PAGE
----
Kingham was delayed by a sprained ankle last spring before ultimately returning to Triple-A. He made 19 starts in Indianapolis, going 9-6 with a 4.13 ERA and a 1.31 WHIP. The Pirates didn't call him up in September, however, even when it was believed that Kingham was on the verge of exhausting all of his Minor League options.

Kingham was granted a fourth option year this season, allowing the Pirates to send him back to Triple-A. But the Bucs made it clear that he would be ready to help their rotation at some point this season. And Kingham made it clear he was ready for the call.

"I definitely think so, especially because I've played against a lot of these guys throughout the Minor Leagues," Kingham said near the end of Spring Training. "I know where I stack up against them. I feel comfortable and confident that, yeah, I can come out and definitely get the job done if need be."

In four Triple-A starts, Kingham is 2-1 with a 1.59 ERA, a 0.97 WHIP and 27 strikeouts in 22 2/3 innings. The Las Vegas native will face Cardinals right-hander Luke Weaver in his debut. It's unclear what will happen after that.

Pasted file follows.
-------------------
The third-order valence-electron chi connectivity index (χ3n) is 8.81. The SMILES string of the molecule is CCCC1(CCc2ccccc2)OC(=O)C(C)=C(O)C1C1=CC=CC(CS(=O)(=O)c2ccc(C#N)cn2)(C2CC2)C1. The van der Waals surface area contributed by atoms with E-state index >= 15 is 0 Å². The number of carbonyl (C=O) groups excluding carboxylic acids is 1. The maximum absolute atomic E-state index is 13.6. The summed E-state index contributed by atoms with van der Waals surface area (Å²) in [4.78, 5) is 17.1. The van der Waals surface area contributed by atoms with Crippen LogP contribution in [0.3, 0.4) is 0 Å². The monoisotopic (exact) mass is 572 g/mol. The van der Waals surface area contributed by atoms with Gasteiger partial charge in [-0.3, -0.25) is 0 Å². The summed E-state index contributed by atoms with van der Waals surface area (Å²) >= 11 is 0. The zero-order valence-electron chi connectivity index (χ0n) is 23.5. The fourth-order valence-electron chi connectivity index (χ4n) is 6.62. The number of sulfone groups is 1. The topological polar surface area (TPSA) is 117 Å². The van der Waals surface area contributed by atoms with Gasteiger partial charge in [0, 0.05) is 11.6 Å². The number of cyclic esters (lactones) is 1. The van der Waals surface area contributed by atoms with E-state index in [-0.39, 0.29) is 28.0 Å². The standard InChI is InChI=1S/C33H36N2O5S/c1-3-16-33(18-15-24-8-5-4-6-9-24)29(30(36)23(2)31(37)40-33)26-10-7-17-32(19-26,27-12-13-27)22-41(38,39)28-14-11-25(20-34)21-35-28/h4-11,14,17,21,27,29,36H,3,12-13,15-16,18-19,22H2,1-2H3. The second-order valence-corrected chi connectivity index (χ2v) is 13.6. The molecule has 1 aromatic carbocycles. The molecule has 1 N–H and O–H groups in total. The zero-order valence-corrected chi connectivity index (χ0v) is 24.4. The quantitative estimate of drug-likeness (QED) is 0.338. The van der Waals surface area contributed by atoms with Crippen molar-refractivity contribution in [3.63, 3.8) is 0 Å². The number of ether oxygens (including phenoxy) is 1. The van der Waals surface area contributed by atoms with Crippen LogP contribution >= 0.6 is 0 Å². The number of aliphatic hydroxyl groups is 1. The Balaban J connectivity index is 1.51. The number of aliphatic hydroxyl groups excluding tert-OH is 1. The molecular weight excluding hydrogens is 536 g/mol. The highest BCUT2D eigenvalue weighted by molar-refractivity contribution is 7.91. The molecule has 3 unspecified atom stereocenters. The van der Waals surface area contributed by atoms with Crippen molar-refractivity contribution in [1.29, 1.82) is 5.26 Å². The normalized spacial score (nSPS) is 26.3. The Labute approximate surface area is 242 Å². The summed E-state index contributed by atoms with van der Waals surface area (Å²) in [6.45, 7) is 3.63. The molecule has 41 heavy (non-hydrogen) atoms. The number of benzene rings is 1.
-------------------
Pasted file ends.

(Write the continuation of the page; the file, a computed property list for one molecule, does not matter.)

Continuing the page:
Kingham could return to Indianapolis after his debut, if it is just a spot start, or the Pirates could shuffle their rotation to clear a spot for him. The Bucs moved lefty Steven Brault out of the bullpen to start earlier this season, when it became clear that rehabbing right-hander Joe Musgrove would need more time to recover from a shoulder muscle strain.

Around the horn
• The Pirates likely will decide Musgrove's next step within the next day, Hurdle said. Musgrove threw a two-inning simulated game on Wednesday and said he felt good afterward. The Bucs could choose to have Musgrove throw another simulated game, or his next outing could be the start of a Minor League rehab assignment.

"Everything's trending up," Hurdle said.

• Reliever Bo Schultz, a non-roster invitee this spring who is now 13 months removed from Tommy John surgery, was promoted on Friday from Class A Advanced Bradenton to Triple-A Indianapolis. Schultz, a 32-year-old right-hander with 51 games of Major League experience, allowed only two hits over 10 2/3 scoreless innings in eight appearances for Bradenton.